Success through endeavour

Woolton Group Chairman Andy Whittle accompanied by group secretary Mike Cunliffe and group publicity officer Colin Roberts visited Woolton Air Cadets 2359 Squadron where they were met by Flt Lt Phyll Whitfield who gratefully received the gift of two A3 size colour ‘All in One’ printers. Along with the printers were some extra ink cartridges and a box of A4 paper from the Woolton Group of Freemasons. Phyll said she was delighted to accept the printers as it would allow the cadets to make further progress with their Duke of Edinburg Award Scheme.

Cadets parade in preparation for the presentation.

Cadets parade in preparation for the presentation.

In providing the members of the Woolton Group with an outline of the work that they do Phyll said: “The Air Cadet organisation provides young people from the ages of 13 to 19 years with the opportunity to develop many skills such as leadership, team-working, communication and to experience a wide variety of activities and opportunities, from flying powered aircraft to abseiling and camping. Our emphasis is on endeavour in all our members doing their very best, no matter what their background or ability, and achieving a good result. This really shows in our many, many achievements over the last few years. In 2009, the Squadron became Merseyside Wing First Aid champions and came 3rd in the Banner Drill Competition, 3rd in the Aero Modelling Competition and 3rd in the Drill Competition.”

The Air Cadet Organisation is affiliated to the Royal Air Force (RAF), so all the cadets get the chance to take the controls of aircraft, to experience the life of the RAF by visiting military bases throughout the UK and abroad and to wear the uniform of the RAF with pride. A very large percentage of serving members of the RAF were air cadets, so if you are looking for a Service career, membership of the Air Cadets will help give you a head start. Research has shown that ex-cadets do better in basic training and stay in the Service longer than their colleagues without the benefit of cadet membership.

With almost 35,000 members, aged from 13 to 19 years, within over 1,000 Squadrons, the ATC is one of the country’s premier youth organizations and the world’s largest youth air training organization. The Cadets are supported by a volunteer staff of nearly 10,000, plus 5,000 civilian committee members. Air Cadets are given the chance to learn to fly, develop skills to lead expeditions, become target shooting marksmen and learn about aviation and aerospace. This is only a small list of the many activities and opportunities available all whilst making new friends.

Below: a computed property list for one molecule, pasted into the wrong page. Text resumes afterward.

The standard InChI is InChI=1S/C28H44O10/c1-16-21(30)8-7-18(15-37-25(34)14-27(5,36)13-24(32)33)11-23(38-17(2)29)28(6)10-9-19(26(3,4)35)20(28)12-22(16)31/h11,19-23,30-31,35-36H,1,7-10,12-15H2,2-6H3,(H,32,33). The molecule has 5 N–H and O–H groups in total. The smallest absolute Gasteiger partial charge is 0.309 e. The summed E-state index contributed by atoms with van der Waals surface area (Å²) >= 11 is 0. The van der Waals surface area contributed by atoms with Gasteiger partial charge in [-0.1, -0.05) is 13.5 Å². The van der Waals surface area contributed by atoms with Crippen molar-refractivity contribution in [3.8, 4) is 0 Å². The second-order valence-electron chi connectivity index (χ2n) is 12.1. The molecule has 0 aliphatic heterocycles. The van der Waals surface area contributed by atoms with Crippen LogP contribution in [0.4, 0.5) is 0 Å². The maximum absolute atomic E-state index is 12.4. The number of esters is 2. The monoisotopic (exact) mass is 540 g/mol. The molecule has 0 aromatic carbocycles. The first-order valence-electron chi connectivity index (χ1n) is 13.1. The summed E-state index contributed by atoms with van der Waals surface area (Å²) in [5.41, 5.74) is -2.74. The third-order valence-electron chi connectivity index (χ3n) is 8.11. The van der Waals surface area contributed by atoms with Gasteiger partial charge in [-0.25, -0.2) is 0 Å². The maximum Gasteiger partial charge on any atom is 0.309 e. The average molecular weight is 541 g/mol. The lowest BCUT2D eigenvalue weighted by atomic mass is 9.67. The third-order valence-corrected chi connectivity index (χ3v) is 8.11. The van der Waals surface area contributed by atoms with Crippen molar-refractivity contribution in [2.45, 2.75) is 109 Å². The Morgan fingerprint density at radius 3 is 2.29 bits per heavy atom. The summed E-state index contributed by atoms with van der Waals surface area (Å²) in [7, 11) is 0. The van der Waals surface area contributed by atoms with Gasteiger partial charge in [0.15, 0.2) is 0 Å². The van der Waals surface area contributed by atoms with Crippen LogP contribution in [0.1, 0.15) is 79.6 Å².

Pictured from left to right, are: Phyll Whitfield, Andy Whittle (outlining the Woolton Group and the gifts) and Mike Cunliffe.

Pictured from left to right, are: Phyll Whitfield, Andy Whittle (outlining the Woolton Group and the gifts) and Mike Cunliffe.

The Air Training Corps was developed to encourage and help assist young people to have a career in the Royal Air Force and similar aviation careers. Their four main aims are: To promote and encourage young men and women a practical interest in aviation and the Royal Air Force; to promote training which will be useful both in the services and in civilian life; to foster the spirit of adventure and to develop qualities of leadership and good citizenship.

2359 (Woolton) Squadron provides the young people of South Liverpool and the surrounding areas with the opportunity to pursue many worthwhile activities, in accord with the aims of the Air Cadet Organisation. Their HQ in Woolton is staffed by three officers and a number of civilian instructors who are assisted by 14 Cadet Non-Commissioned Officers. They regularly parade between 50 and 60 cadets who attend all year round, (apart from Christmas), and they aim to provide their cadets with activities, skills and qualifications that will aid them in whatever future career they wish to undertake. The Squadron is separated in to four flights, Hawk and Griffin, (which are the training flights), Tornado Flight and Harrier Flight.

The Air Cadets is the biggest user of the Duke of Edinburgh’s Award Scheme which enables young people to get a qualification, gain many skills and above all make new friends and have a laugh as many Cadets and staff from 2359 (Woolton) often do. There are three levels of awards, Bronze, Silver and Gold. Each level has four main elements; volunteering, physical, skill and expedition. For the Gold level you also have to complete a residential task where you stay and work away from home. You have to be 14 to enroll on the D of E scheme at Bronze level, 15 for Silver level and 16 for Gold, The entire scheme will take about a year for each level.

At Woolton there are several members of staff that are qualified to lead expeditions and along with the NCO’s are happy to help and support the young people with any part of the scheme. For further information contact 2359 (Woolton) Squadron at Camp Road, off Speke Road in Woolton. L25 7TS. Email: 2359@aircadets.org  or have a look at their website: www.liverpool-aircadets.co.uk

Pictured for the handover are: three Cadets, with Mike Cunliffe (centre), Andy Whittle and Phyll Whitfield (right).

Pictured for the handover are: three Cadets, with Mike Cunliffe (centre), Andy Whittle and Phyll Whitfield (right).